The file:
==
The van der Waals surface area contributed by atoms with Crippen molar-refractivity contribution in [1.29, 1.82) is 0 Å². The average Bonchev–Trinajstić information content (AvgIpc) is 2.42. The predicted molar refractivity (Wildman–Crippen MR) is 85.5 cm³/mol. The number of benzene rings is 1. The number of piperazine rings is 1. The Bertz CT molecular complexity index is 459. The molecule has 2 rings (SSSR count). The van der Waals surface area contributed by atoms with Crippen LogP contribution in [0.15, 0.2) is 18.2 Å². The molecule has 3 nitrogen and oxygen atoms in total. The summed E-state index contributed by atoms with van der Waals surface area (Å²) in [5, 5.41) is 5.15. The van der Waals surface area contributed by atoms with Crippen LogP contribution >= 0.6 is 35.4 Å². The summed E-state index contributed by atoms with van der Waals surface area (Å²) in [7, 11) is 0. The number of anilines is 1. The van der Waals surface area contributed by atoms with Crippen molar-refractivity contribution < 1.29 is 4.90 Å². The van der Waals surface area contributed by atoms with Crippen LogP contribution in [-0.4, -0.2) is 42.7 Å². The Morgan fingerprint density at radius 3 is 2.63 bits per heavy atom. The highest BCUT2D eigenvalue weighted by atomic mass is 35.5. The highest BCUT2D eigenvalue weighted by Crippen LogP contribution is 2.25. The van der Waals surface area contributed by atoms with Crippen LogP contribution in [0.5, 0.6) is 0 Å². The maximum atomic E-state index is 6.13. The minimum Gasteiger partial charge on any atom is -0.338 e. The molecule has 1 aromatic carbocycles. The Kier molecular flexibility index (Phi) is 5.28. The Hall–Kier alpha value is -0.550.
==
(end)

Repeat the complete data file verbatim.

The van der Waals surface area contributed by atoms with Crippen molar-refractivity contribution in [1.29, 1.82) is 0 Å². The average Bonchev–Trinajstić information content (AvgIpc) is 2.42. The predicted molar refractivity (Wildman–Crippen MR) is 85.5 cm³/mol. The number of benzene rings is 1. The number of piperazine rings is 1. The Bertz CT molecular complexity index is 459. The molecule has 2 rings (SSSR count). The van der Waals surface area contributed by atoms with Crippen LogP contribution in [0.15, 0.2) is 18.2 Å². The molecule has 3 nitrogen and oxygen atoms in total. The summed E-state index contributed by atoms with van der Waals surface area (Å²) in [5, 5.41) is 5.15. The van der Waals surface area contributed by atoms with Crippen LogP contribution >= 0.6 is 35.4 Å². The summed E-state index contributed by atoms with van der Waals surface area (Å²) in [7, 11) is 0. The number of anilines is 1. The van der Waals surface area contributed by atoms with Crippen molar-refractivity contribution < 1.29 is 4.90 Å². The van der Waals surface area contributed by atoms with Crippen LogP contribution in [-0.4, -0.2) is 42.7 Å². The Morgan fingerprint density at radius 3 is 2.63 bits per heavy atom. The highest BCUT2D eigenvalue weighted by atomic mass is 35.5. The highest BCUT2D eigenvalue weighted by Crippen LogP contribution is 2.25. The van der Waals surface area contributed by atoms with Crippen LogP contribution in [0.5, 0.6) is 0 Å². The maximum atomic E-state index is 6.13. The minimum Gasteiger partial charge on any atom is -0.338 e. The molecule has 1 aromatic carbocycles. The Kier molecular flexibility index (Phi) is 5.28. The Hall–Kier alpha value is -0.550.